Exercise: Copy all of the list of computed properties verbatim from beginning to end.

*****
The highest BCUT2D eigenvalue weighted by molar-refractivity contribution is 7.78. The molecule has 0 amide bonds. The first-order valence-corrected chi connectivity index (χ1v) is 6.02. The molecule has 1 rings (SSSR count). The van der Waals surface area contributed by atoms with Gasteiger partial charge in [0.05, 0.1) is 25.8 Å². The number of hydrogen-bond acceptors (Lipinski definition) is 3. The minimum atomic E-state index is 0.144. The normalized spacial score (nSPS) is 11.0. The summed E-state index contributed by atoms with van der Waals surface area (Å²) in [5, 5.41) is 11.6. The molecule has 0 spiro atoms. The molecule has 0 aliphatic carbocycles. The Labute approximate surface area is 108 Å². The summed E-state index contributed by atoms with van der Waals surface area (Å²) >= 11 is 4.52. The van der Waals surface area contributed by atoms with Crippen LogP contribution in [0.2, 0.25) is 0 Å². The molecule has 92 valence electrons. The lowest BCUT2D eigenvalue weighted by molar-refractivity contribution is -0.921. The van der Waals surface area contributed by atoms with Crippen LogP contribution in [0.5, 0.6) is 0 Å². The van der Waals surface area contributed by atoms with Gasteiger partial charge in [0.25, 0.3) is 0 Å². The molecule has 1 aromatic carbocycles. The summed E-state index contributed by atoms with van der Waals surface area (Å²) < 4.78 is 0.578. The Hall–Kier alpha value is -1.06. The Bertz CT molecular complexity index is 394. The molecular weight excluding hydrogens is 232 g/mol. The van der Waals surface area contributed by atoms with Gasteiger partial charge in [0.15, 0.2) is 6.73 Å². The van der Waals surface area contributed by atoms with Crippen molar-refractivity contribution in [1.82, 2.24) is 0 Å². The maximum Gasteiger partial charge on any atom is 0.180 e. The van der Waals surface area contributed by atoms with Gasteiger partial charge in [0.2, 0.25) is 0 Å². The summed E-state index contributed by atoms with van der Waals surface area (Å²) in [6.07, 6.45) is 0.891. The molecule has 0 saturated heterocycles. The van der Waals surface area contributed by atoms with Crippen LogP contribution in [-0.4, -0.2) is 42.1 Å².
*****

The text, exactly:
The highest BCUT2D eigenvalue weighted by molar-refractivity contribution is 7.78. The molecule has 0 amide bonds. The first-order valence-corrected chi connectivity index (χ1v) is 6.02. The molecule has 1 rings (SSSR count). The van der Waals surface area contributed by atoms with Gasteiger partial charge in [0.05, 0.1) is 25.8 Å². The number of hydrogen-bond acceptors (Lipinski definition) is 3. The minimum atomic E-state index is 0.144. The normalized spacial score (nSPS) is 11.0. The summed E-state index contributed by atoms with van der Waals surface area (Å²) in [5, 5.41) is 11.6. The molecule has 0 spiro atoms. The molecule has 0 aliphatic carbocycles. The Labute approximate surface area is 108 Å². The summed E-state index contributed by atoms with van der Waals surface area (Å²) >= 11 is 4.52. The van der Waals surface area contributed by atoms with Crippen LogP contribution in [0.2, 0.25) is 0 Å². The molecule has 92 valence electrons. The lowest BCUT2D eigenvalue weighted by molar-refractivity contribution is -0.921. The van der Waals surface area contributed by atoms with Crippen LogP contribution in [0.5, 0.6) is 0 Å². The van der Waals surface area contributed by atoms with Gasteiger partial charge in [0.25, 0.3) is 0 Å². The molecule has 1 aromatic carbocycles. The summed E-state index contributed by atoms with van der Waals surface area (Å²) < 4.78 is 0.578. The Hall–Kier alpha value is -1.06. The Bertz CT molecular complexity index is 394. The molecular weight excluding hydrogens is 232 g/mol. The van der Waals surface area contributed by atoms with Gasteiger partial charge in [0.15, 0.2) is 6.73 Å². The van der Waals surface area contributed by atoms with Crippen molar-refractivity contribution in [1.82, 2.24) is 0 Å². The maximum Gasteiger partial charge on any atom is 0.180 e. The van der Waals surface area contributed by atoms with Gasteiger partial charge in [0.2, 0.25) is 0 Å². The summed E-state index contributed by atoms with van der Waals surface area (Å²) in [6.07, 6.45) is 0.891. The molecule has 0 saturated heterocycles. The van der Waals surface area contributed by atoms with Crippen LogP contribution in [-0.4, -0.2) is 42.1 Å².